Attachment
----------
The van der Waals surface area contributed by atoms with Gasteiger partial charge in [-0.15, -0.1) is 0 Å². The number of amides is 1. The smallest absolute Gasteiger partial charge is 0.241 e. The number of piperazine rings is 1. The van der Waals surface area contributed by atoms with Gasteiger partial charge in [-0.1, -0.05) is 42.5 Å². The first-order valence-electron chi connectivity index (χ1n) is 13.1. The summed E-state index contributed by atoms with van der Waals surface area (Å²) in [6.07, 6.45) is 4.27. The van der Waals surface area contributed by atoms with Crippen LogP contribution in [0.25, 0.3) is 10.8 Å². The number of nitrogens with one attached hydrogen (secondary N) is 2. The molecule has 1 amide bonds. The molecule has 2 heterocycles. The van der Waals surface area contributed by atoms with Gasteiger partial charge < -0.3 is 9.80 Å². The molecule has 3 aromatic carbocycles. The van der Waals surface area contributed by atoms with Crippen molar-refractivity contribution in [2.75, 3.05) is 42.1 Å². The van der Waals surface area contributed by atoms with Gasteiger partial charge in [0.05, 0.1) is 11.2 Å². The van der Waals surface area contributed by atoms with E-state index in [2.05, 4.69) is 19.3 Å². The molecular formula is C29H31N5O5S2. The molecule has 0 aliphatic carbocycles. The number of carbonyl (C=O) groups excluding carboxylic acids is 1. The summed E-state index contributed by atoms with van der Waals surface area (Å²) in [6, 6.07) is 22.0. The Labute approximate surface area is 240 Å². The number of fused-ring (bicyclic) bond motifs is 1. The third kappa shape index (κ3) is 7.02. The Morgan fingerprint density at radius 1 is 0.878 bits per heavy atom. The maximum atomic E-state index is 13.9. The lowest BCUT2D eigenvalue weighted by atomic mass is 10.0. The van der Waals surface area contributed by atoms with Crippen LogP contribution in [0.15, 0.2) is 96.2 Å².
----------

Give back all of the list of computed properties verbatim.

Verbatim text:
The van der Waals surface area contributed by atoms with Gasteiger partial charge in [-0.15, -0.1) is 0 Å². The number of amides is 1. The smallest absolute Gasteiger partial charge is 0.241 e. The number of piperazine rings is 1. The van der Waals surface area contributed by atoms with Gasteiger partial charge in [-0.1, -0.05) is 42.5 Å². The first-order valence-electron chi connectivity index (χ1n) is 13.1. The summed E-state index contributed by atoms with van der Waals surface area (Å²) in [6.07, 6.45) is 4.27. The van der Waals surface area contributed by atoms with Crippen LogP contribution in [0.25, 0.3) is 10.8 Å². The number of nitrogens with one attached hydrogen (secondary N) is 2. The molecule has 1 amide bonds. The molecule has 2 heterocycles. The van der Waals surface area contributed by atoms with Gasteiger partial charge < -0.3 is 9.80 Å². The molecule has 3 aromatic carbocycles. The van der Waals surface area contributed by atoms with Crippen molar-refractivity contribution in [2.75, 3.05) is 42.1 Å². The van der Waals surface area contributed by atoms with Gasteiger partial charge in [0.05, 0.1) is 11.2 Å². The van der Waals surface area contributed by atoms with E-state index in [2.05, 4.69) is 19.3 Å². The molecular formula is C29H31N5O5S2. The molecule has 0 aliphatic carbocycles. The number of carbonyl (C=O) groups excluding carboxylic acids is 1. The summed E-state index contributed by atoms with van der Waals surface area (Å²) in [6, 6.07) is 22.0. The Labute approximate surface area is 240 Å². The number of fused-ring (bicyclic) bond motifs is 1. The third kappa shape index (κ3) is 7.02. The Morgan fingerprint density at radius 1 is 0.878 bits per heavy atom. The maximum atomic E-state index is 13.9. The lowest BCUT2D eigenvalue weighted by atomic mass is 10.0. The van der Waals surface area contributed by atoms with Crippen LogP contribution in [0.15, 0.2) is 96.2 Å².